In Abidjan, Côte d’Ivoire, 1,500 miles to the northwest of...

  8. CHAPTER FIVE Feeding Insecurity? Poverty, Weak States, and Climate Change
    (pp. 125-166)

    Since the severe droughts of the 1980s, the nomadic herders and more settled agriculturalists of Darfur have been in conflict over grazing rights. Despite periodic tension and confrontations in earlier years, the two had previously shared the semiarid region’s resources and, at least until legal reforms in 1970, had local mechanisms for resolving disputes.¹ In a more anodyne telling of the region’s history, pastoralists, on their periodic dry season peregrinations, had been able to graze their camels and cattle on the hills around the farmers’ lands. The farmers allowed the herders to use their wells and shared the chaff and...

  9. CHAPTER SIX State Weakness and Infectious Diseases
    (pp. 167-201)

    The year is 1959. Within twelve months, the Belgian Congo will declare its independence and be wracked by a series of political uprisings. Private mercenaries will flood the country to protect mining interests. Six years later, a CIA-led coup will bring to power a brutal dictator named Joseph Désiré Mobutu, who will reign over the country throughout three decades of poor governance and corruption. By 1996 Congo will be entrenched in a devastating civil war that will kill millions. But all of that is still to come.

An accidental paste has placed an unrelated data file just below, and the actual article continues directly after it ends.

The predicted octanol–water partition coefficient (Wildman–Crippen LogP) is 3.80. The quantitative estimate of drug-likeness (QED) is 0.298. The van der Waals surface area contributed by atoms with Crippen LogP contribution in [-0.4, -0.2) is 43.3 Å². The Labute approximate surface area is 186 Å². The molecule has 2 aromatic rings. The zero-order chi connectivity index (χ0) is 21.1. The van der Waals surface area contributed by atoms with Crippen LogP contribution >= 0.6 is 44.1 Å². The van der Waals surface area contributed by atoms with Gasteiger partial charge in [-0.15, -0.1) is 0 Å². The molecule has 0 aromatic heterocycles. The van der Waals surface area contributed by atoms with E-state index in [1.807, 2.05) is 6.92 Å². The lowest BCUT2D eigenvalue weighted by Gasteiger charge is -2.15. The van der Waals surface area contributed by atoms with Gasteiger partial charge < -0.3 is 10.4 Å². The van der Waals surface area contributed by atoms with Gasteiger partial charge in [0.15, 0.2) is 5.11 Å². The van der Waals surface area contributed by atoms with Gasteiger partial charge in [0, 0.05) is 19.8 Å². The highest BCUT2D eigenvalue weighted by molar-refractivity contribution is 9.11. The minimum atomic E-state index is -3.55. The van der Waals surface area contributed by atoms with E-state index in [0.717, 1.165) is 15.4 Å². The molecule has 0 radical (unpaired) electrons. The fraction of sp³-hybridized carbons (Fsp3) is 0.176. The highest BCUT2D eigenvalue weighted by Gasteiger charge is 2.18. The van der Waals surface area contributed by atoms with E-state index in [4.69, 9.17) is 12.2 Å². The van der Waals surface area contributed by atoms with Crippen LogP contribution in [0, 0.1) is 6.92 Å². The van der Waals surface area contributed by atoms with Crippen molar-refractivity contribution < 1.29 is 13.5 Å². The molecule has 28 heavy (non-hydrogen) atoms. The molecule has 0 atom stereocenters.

The major event in the Belgian Congo in 1959 was neither an earth-shattering...

  10. CHAPTER SEVEN Conclusion and Policy Implications
    (pp. 202-230)

    This volume grapples with a broad spectrum of global challenges, ranging from civil conflicts and violent extremism to vulnerability to climate change and the spread of infectious diseases. Yet all the chapters converge on one point: poor states are often weak in critical areas of government responsibility, posing a risk not just to their own people, but also to regional and potentially American and global security. Poverty heightens the risk of civil war. Civil wars in turn have spillover effects, including serving as a conduit for transnational criminal enterprises, violent extremist ideologies, and deadly illnesses. Even when they are not...

  11. Contributors
    (pp. 231-232)
  12. Index
    (pp. 233-244)
  13. Back Matter
    (pp. 245-247)